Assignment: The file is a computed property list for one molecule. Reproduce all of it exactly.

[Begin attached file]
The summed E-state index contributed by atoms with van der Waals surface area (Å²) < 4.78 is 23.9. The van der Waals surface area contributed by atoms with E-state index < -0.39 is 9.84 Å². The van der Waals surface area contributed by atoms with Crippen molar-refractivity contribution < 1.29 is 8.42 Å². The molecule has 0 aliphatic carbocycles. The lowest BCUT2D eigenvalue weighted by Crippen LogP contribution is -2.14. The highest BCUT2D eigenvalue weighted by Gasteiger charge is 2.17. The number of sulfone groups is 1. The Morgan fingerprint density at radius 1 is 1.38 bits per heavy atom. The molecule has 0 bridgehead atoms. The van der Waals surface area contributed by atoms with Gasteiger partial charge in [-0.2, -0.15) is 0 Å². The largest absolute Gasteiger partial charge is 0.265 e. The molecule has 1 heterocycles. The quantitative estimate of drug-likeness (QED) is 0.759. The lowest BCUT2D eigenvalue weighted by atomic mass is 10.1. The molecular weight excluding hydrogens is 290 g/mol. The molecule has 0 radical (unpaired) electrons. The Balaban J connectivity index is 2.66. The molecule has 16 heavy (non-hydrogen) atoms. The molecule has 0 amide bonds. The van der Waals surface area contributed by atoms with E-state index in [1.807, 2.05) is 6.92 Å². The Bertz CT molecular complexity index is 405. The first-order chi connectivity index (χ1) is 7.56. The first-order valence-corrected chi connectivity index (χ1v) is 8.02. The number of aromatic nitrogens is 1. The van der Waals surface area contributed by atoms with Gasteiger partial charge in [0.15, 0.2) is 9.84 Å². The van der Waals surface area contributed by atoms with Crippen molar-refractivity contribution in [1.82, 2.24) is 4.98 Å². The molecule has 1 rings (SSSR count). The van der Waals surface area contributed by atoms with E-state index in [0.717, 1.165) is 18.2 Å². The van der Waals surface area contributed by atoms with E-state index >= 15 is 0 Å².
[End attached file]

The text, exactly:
The summed E-state index contributed by atoms with van der Waals surface area (Å²) < 4.78 is 23.9. The van der Waals surface area contributed by atoms with E-state index < -0.39 is 9.84 Å². The van der Waals surface area contributed by atoms with Crippen molar-refractivity contribution < 1.29 is 8.42 Å². The molecule has 0 aliphatic carbocycles. The lowest BCUT2D eigenvalue weighted by Crippen LogP contribution is -2.14. The highest BCUT2D eigenvalue weighted by Gasteiger charge is 2.17. The number of sulfone groups is 1. The Morgan fingerprint density at radius 1 is 1.38 bits per heavy atom. The molecule has 0 bridgehead atoms. The van der Waals surface area contributed by atoms with Gasteiger partial charge in [-0.2, -0.15) is 0 Å². The largest absolute Gasteiger partial charge is 0.265 e. The molecule has 1 heterocycles. The quantitative estimate of drug-likeness (QED) is 0.759. The lowest BCUT2D eigenvalue weighted by atomic mass is 10.1. The molecular weight excluding hydrogens is 290 g/mol. The molecule has 0 radical (unpaired) electrons. The Balaban J connectivity index is 2.66. The molecule has 16 heavy (non-hydrogen) atoms. The molecule has 0 amide bonds. The van der Waals surface area contributed by atoms with E-state index in [1.807, 2.05) is 6.92 Å². The Bertz CT molecular complexity index is 405. The first-order chi connectivity index (χ1) is 7.56. The first-order valence-corrected chi connectivity index (χ1v) is 8.02. The number of aromatic nitrogens is 1. The van der Waals surface area contributed by atoms with Gasteiger partial charge in [0.15, 0.2) is 9.84 Å². The van der Waals surface area contributed by atoms with Crippen molar-refractivity contribution in [1.82, 2.24) is 4.98 Å². The molecule has 1 rings (SSSR count). The van der Waals surface area contributed by atoms with E-state index in [0.717, 1.165) is 18.2 Å². The van der Waals surface area contributed by atoms with E-state index >= 15 is 0 Å².